Service Members and Veterans Use Hashtag #IAmVanessaGuillen to Share Their Stories of Sexual Abuse in the Military

Jul 1, 2020
3:34 PM

Vanessa Guillen. (Courtesy of US Army CID)

The story of Vanessa Guillén has captured the nation today, following reports that unidentified body remains were found near the Fort Hood base in Killeen, Texas. Guillén, a 20-year-old soldier, was last seen on April 22.

Her mother said that prior to her disappearance, Guillén had come forth to her with allegations that she had been sexually harassed by superiors.

“My sister deserves justice, that’s why we demand a Congressional investigation to be done, because Fort Hood doesn’t do anything, at all, and this is proof they have lied to us,” Guillén’s sister, Vanessa, said in tears during a Wednesday afternoon press conference.

As Vanessa Guillén’s name trends across the country, service members —mostly women— are sharing their stories of sexual assault and abuse in the military, using the hashtag #IAmVanessaGuillen.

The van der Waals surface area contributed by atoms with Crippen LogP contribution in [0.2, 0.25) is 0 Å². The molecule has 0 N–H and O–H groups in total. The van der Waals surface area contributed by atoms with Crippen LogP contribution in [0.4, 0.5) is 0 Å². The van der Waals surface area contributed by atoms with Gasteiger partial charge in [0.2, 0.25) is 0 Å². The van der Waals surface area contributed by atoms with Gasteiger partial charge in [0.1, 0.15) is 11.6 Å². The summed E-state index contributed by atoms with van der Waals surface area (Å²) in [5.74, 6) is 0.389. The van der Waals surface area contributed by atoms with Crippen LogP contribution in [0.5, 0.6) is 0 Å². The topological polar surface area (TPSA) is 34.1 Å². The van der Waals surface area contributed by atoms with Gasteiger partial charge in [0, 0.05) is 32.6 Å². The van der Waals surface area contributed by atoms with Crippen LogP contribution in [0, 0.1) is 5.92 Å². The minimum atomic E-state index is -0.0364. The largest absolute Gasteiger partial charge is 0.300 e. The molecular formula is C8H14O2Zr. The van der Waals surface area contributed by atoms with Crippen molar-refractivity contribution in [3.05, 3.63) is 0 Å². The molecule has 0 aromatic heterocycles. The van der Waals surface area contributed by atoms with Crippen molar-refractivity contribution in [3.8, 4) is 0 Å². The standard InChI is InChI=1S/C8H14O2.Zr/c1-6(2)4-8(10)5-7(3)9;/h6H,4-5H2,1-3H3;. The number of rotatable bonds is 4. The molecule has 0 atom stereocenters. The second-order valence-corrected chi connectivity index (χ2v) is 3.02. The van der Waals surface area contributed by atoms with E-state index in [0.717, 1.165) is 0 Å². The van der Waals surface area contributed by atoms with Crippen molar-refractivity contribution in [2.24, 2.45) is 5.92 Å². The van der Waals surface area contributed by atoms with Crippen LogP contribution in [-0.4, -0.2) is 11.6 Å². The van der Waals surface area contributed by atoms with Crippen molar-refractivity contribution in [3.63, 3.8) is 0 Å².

Here are some of their stories:

Most of the stories have one thing in common: lack of accountability. A 2019 Defense Department’s fiscal year 2019 report said there were 7,825 sexual assault reports involving service members as victims or subjects. A previous report found that enlisted women ages 17 to 24 were at the highest risk of being assaulted. That same year, the rate of reporting declined, a trend some say reflects a lack of trust in the ranks.

Some of those who shared their stories said their assailant was still in the military.

A suspect in Guillén’s case, another soldier, was found dead from a self-inflicted wound on Tuesday evening.

Chris Grey, a spokesperson for the Army Criminal Investigation Division told ABC13 that the case is still under investigation. “There is still a lot of investigative work to be done and we ask for the public and media’s patience,” Grey said.

Investigators say that it may take some time to identify the human remains found. And while the family’s attorney believes the remains are those of Vanessa Guillén, her younger sister says she’s holding out for hope: “The human remains have not been confirmed, but I won’t lose hope in God.”


Amanda Alcántara is the Digital Media Editor at Futuro Media. She tweets from @YoSoy_Amanda.